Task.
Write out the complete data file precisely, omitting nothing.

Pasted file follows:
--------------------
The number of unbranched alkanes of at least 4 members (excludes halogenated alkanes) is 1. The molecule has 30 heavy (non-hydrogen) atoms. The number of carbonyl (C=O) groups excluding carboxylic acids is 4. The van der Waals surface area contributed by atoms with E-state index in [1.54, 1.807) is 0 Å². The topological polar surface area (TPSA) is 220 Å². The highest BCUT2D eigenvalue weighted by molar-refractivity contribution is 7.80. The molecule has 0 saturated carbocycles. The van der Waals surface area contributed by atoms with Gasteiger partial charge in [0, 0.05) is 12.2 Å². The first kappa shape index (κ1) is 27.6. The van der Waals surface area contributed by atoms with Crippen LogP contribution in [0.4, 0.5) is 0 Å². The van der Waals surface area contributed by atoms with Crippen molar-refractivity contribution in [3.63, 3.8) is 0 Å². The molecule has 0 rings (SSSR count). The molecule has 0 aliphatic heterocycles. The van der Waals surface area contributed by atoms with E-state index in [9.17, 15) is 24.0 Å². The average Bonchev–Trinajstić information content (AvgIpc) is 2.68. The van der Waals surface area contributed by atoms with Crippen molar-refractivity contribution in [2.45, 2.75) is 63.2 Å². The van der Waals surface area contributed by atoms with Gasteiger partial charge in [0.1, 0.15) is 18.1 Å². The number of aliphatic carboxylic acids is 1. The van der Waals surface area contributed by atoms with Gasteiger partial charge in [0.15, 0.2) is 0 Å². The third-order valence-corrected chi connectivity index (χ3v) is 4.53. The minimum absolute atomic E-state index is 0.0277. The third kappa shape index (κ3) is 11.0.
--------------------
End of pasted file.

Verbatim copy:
The number of unbranched alkanes of at least 4 members (excludes halogenated alkanes) is 1. The molecule has 30 heavy (non-hydrogen) atoms. The number of carbonyl (C=O) groups excluding carboxylic acids is 4. The van der Waals surface area contributed by atoms with E-state index in [1.54, 1.807) is 0 Å². The topological polar surface area (TPSA) is 220 Å². The highest BCUT2D eigenvalue weighted by molar-refractivity contribution is 7.80. The molecule has 0 saturated carbocycles. The van der Waals surface area contributed by atoms with Gasteiger partial charge in [0, 0.05) is 12.2 Å². The first kappa shape index (κ1) is 27.6. The van der Waals surface area contributed by atoms with Crippen LogP contribution in [0.4, 0.5) is 0 Å². The van der Waals surface area contributed by atoms with Crippen molar-refractivity contribution in [3.63, 3.8) is 0 Å². The molecule has 0 rings (SSSR count). The molecule has 0 aliphatic heterocycles. The van der Waals surface area contributed by atoms with E-state index in [9.17, 15) is 24.0 Å². The average Bonchev–Trinajstić information content (AvgIpc) is 2.68. The van der Waals surface area contributed by atoms with Crippen molar-refractivity contribution in [2.45, 2.75) is 63.2 Å². The van der Waals surface area contributed by atoms with Gasteiger partial charge in [0.1, 0.15) is 18.1 Å². The number of aliphatic carboxylic acids is 1. The van der Waals surface area contributed by atoms with Gasteiger partial charge in [0.15, 0.2) is 0 Å². The third-order valence-corrected chi connectivity index (χ3v) is 4.53. The minimum absolute atomic E-state index is 0.0277. The third kappa shape index (κ3) is 11.0.